Louis Stone Memorial Pool and Park – 10

Earlier this year, I was featured on WDET for my story chronicling the life and happy times of Detroit druggist Louis Stone.  You can listen to it here.  Ever since I researched his story in 2013 there has been speculation that the property was sold to developers for housing.  Back in 2008, it was for sale – here’s the RFP with a bargain basement price of $300,000.

Here’s the scoop “unofficial / official” – Louis Stone Playground property is under contract to DTE for use as a substation to power the neighborhood.  Power is a good thing but so is legacy and history.  This is gonna sound so melodramatic.. Louis Stone brought so much fun, happiness and good times to Detroit kids and  parents .. the drugstore is long gone and if the playground is bulldozed; his legacy will be completely gone.  So play at this playground now.. and enjoy the uninterrupted Midtown electricity later.  Perhaps DTE can name the substation after Louis Stone.  It’s a little premature but I am moving this park to the gone file.  xo – ag

FILLING PRESCRIPTIONS FOR HAPPINESS

For 20+ years, druggist Leiba Stepansky [Louis Stone] had the biggest heart in Detroit.  Stone grew up the son of a prosperous shoe manufacturer; yet the poverty he witnessed in his native Russia made him acutely aware of the grim injustice of going without.

He left Russia when he was barred from medical school because he was a Jew.  At 18 years old, Louis landed in Boston alone and learned English.  He attended college and earned a degree as a pharmacist.

In 1925, he launched his career by moving to Detroit, taking a druggist job on East Jefferson in the “Little Bohemia” neighborhood.  Soon, he opened his own drug store at Mount Elliot and Theodore Streets, then moved to his home base of Third Street at Stimson Avenue near Detroit’s Masonic Temple.  His motto: “A happy child is a good child.”

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BEAUTY FROM TRAGEDY

Halloween night 1928, a young mother came into the pharmacy asking for something to calm her nerves.  Her son was struck and killed by car he didn’t see due to his mask.  This event was the game changer in Stone’s life.  It propelled him to create his famous Halloween street parties as a safe alternative to trick-or-treating.  The parties started with a handful of kids and erupted into entertainment events – including treats, tricks, bands, clowns –servicing 5000+ children on Halloween evening.  The festive environment helped to decrease juvenile delinquency in the city and raise the spirits of kids and parents alike.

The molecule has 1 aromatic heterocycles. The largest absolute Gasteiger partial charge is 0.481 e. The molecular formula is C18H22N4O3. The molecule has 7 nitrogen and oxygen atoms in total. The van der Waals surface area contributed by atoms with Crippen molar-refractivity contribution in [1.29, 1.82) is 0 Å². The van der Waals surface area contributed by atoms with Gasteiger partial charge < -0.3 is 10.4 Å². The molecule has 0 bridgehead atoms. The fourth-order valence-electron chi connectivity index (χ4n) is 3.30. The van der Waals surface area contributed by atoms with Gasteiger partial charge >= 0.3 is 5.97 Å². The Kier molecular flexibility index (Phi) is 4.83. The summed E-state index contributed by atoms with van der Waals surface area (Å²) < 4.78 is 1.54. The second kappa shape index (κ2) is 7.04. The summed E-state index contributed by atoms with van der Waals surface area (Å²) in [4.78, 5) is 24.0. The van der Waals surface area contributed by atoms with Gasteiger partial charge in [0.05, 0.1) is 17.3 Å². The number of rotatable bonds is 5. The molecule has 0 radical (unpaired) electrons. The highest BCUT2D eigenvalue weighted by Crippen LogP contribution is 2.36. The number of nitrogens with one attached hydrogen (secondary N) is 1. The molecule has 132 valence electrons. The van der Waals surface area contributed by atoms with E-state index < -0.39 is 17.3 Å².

NOSTALGIC WORDS  

Over the years, Stone also hosted events for needy children – trips to the beach; circus and baseball games.  Stone knew that kids “just needed to blow off steam sometimes”.  Regardless, each party ended in the same manner with the children all shouting a customary “OK Louie” in unison to signify the finale of the event.

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Getting permission from Detroit City Council to have a dance party..1949

HONORED AND LOVED

Stone received awards and honors from civic organizations, elected officials, religious institutions, as well as the State of Michigan legislature for his generosity, child advocacy, and creative problem solving. The Detroit Teacher’s Association planned to honor Stone with the first ever Distinguished Service Award.  Stone penned a thank you letter saying he would accept the award in person, and mailed the letter on the day he died, January 3, 1953.   Stone left no survivors.

A memorial service was held for the public outside Louis Stone Drugs complete with a Naval Salute, tributes, and flowers.  Over 3,000 children attended.  When the ceremony ended the children shouted their customary yell and they climbed aboard busses that whisked them away to the Shrine Circus.

On April 9, 1953 the Detroit City Council passed ordinance 728-E designating the Louis Stone Memorial Pool at Forest and Fourth Street to honor his unique contribution to Detroit.  The pool has been closed for many years. The small, tidy park serves as a stopping point for many walking through Midtown and is in good condition.   In spring 2013, news reports indicated this property has been sold for redevelopment.  When the pool and park are gone, I hope the City of Detroit can find a way to remember Louis Stone…  a generous man who created family amongst neighbors and friends.

Louie sure knew how to throw a great party.

He died a bachelor.  His friends are long gone.  When the park is turned into a DTE substation his legacy will completely disappear.
He died a bachelor. His friends are long gone. When the park is turned into a DTE substation his Detroit legacy will completely disappear.  Yeah, I put the rock on the stone.

Andrea Gallucci. Copyright 2013. All rights reserved.